A protection that is often relied on by investors in renewable arbitrations is as mentioned by Mathew, fair and equitable treatment. It notably requires a state to act in a transparent manner, in a way that is not arbitrary, grossly unfair, discriminatory, to respect due process. And another aspect that has been invoked in a number of renewable energy arbitrations, either tribunals were notably asked to determine whether the investors had legitimate expectations that were breached by the conduct of the states. So if we take an example, the example of Spain. A number of investors have started arbitration against Spain for a modification of its legal regime for incentives, for investment in renewable energy. And in those cases, tribunals have notably examined whether the investor had legitimate expectations that the incentive regime would not be modified. This is a very fact-specific question and tribunals have expressed different views depending on the circumstances of the case, but in several instances, other were in favour of compensation.

Emmanuelle:

So this protection covers a wide range of actions, depending on the fact of the case, and it is certainly the most commonly invoked protection. Another treaty protection that is frequently invoked by investors, and that Mathew also mentioned is expropriation. Expropriation is obviously a very severe form of interference with property. It can be for instance, the forced seizure of a power plant, but protection against expropriation does not mean that the state cannot expropriate, but it must do so for a public purpose in not discriminatory manner, and with an adequate compensation. But in renewable cases, investor mostly invoked what is called indirect expropriation to claim compensation. So what is indirect expropriation? It is when the states conduct causes a loss of value that is equivalent to a deprivation of the investment. So for instance, it'll be a regulatory change, which destroys the financial benefits attached to the project.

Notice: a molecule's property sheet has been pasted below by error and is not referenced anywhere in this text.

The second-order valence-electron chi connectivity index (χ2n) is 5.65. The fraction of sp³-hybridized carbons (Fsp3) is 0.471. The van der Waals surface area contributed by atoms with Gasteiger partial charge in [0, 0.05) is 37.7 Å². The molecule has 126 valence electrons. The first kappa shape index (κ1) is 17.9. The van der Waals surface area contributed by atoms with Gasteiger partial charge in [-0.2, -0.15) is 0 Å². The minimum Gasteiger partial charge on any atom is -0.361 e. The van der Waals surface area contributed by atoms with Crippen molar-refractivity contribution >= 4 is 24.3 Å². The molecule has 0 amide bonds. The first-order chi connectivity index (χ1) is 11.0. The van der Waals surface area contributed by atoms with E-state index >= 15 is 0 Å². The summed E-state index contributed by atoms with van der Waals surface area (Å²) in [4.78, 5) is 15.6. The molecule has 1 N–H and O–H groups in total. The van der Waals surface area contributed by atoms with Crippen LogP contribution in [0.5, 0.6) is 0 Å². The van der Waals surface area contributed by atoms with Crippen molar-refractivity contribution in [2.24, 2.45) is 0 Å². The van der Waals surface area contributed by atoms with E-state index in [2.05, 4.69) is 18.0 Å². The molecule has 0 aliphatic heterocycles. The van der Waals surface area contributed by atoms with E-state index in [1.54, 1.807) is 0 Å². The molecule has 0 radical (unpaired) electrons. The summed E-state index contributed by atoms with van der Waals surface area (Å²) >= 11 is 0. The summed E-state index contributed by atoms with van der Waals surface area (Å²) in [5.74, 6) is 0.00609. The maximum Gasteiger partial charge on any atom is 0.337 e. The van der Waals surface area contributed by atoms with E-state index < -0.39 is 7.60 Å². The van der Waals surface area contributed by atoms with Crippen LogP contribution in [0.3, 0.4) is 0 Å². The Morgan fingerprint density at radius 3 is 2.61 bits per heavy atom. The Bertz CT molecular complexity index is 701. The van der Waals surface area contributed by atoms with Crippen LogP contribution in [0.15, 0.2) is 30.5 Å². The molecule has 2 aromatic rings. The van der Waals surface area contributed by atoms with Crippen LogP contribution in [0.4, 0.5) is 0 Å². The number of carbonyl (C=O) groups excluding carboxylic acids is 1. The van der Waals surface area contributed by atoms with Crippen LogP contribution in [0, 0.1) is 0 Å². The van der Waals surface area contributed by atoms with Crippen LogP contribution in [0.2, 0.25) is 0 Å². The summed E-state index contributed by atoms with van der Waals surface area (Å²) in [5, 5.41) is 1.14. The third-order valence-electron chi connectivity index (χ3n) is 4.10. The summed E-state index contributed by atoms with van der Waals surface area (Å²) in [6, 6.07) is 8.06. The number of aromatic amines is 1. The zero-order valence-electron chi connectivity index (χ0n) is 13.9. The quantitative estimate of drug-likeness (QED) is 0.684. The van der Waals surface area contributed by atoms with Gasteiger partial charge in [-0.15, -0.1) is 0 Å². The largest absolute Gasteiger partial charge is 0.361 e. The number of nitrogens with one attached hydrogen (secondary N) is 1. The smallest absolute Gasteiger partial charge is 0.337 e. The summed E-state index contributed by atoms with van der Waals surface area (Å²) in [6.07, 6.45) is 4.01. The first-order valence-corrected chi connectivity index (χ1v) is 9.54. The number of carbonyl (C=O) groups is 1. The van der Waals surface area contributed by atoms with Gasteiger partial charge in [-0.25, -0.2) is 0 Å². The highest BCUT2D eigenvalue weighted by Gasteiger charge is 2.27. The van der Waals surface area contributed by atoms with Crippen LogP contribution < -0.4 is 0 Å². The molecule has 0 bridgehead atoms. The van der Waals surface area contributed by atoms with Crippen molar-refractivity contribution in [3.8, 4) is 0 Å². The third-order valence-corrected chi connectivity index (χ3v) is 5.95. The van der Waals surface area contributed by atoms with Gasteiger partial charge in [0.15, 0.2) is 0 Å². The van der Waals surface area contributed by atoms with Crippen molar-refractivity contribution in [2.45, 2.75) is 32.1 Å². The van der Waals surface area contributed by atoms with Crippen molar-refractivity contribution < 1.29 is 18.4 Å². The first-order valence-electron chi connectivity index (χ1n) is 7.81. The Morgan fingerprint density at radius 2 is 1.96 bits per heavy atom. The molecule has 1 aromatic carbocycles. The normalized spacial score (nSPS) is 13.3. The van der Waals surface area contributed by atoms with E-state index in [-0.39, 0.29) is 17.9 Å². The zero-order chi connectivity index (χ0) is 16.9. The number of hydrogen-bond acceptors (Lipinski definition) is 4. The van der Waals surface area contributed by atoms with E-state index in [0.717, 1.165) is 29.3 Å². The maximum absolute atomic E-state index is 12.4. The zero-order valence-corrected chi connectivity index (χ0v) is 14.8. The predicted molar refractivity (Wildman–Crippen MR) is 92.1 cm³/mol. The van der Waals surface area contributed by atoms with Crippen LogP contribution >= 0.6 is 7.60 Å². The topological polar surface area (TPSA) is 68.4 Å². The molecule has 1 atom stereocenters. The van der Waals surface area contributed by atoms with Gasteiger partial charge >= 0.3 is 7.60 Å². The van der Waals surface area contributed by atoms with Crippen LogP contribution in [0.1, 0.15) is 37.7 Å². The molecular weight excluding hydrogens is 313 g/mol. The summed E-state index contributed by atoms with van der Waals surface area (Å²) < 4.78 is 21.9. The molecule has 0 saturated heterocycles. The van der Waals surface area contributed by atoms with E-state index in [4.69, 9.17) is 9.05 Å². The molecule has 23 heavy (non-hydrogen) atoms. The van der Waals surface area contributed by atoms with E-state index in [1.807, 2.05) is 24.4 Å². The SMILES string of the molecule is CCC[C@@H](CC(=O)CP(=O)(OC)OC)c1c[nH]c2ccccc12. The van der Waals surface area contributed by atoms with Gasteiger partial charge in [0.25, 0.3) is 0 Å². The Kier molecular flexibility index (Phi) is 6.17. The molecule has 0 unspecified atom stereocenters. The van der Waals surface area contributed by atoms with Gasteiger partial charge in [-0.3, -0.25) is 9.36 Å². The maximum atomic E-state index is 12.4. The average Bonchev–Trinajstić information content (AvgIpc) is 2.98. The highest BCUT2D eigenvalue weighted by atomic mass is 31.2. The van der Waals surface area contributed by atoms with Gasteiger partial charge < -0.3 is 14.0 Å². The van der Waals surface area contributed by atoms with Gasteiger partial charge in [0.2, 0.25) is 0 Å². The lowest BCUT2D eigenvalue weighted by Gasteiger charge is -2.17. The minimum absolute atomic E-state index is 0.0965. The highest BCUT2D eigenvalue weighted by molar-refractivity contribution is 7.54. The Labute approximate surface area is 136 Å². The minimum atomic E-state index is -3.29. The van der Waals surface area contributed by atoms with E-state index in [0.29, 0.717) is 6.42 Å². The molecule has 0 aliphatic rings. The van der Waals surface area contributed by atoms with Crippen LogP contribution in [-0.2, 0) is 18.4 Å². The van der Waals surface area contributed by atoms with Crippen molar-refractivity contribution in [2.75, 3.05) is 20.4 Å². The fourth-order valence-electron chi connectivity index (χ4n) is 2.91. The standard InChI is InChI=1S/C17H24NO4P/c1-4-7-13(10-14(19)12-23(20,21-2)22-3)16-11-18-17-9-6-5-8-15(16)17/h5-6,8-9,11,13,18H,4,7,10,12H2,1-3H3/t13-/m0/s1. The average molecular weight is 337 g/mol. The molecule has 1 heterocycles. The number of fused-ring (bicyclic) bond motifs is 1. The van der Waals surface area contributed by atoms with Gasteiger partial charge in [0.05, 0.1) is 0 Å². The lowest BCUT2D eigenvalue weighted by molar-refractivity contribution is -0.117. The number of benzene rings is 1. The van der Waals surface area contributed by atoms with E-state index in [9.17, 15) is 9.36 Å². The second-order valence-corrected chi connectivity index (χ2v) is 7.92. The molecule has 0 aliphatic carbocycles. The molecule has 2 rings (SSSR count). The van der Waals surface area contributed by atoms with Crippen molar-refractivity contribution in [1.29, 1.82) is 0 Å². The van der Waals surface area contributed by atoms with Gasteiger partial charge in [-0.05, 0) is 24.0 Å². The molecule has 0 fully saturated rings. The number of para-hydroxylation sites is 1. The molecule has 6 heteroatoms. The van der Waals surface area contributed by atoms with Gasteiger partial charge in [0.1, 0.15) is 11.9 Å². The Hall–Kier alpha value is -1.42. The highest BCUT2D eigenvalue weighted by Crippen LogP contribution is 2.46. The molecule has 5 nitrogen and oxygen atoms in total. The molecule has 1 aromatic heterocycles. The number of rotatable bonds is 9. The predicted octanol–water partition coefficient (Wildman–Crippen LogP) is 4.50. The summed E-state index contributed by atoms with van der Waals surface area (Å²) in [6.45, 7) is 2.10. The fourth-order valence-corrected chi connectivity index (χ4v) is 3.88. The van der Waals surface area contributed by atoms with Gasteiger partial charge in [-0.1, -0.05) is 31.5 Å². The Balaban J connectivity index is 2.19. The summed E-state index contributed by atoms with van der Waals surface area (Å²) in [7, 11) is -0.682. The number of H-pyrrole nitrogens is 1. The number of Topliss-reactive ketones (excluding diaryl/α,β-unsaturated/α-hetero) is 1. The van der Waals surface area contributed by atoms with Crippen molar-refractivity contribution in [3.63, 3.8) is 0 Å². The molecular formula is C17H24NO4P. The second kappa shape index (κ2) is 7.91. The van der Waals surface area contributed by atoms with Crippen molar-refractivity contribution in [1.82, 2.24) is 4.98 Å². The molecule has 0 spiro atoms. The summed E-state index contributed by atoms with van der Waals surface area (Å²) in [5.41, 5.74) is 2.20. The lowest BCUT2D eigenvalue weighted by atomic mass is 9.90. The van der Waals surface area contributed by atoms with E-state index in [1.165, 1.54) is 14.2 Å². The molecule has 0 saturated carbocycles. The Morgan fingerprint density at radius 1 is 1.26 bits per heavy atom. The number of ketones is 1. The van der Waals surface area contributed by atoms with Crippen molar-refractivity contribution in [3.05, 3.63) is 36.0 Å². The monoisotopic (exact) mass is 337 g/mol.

Emmanuelle:

Mathew also mentioned the most favour nation provision. It is to ensure that the host state does not treat investors less favourably than investor from another country, with which the host states has a treaty entered into. So those are substantial protections, but importantly, the treaties do not only contend substantial protection, they also offer procedural protections. So all these protections are usually enforceable by means of international arbitration proceedings, which can be brought by the investor against the state itself. And this ability for investor to raise claims directly against the state before an international tribunal, outside the domestic judicial framework is a very important protection. It can be very helpful leverage when things start to go wrong. So you have not only substantial protection, it's also very important possibility to get access to a neutral forum.

Jose Antonio:

Mathew, you mentioned that investors should structure their investment project. So they are protected by public international law from the start of the project. What that this mean exactly?

Mathew:

What it means in practise is that investors should start by making sure that they've gotten their chain of ownership somewhere, an entity, which is registered in a jurisdiction that is a signatory to a relevant bilateral investment duty or a multilateral investment treaty. So just to give an example, if the investor is, let's say, looking to invest in a solar project in the Czech Republic, then what the investors should do is check what bilateral investment treaties and multilateral investment treaties the Czech Republic are signed. It's quite a few. If there's one signed with the state in which the investor has generally corporate nationality, but it can be the nationality of shareholders or can establish nationality by inserting into its ownership structure, a company which is incorporated and registered in that state, then that will likely be sufficient to allow the treaty to bite.

Mathew: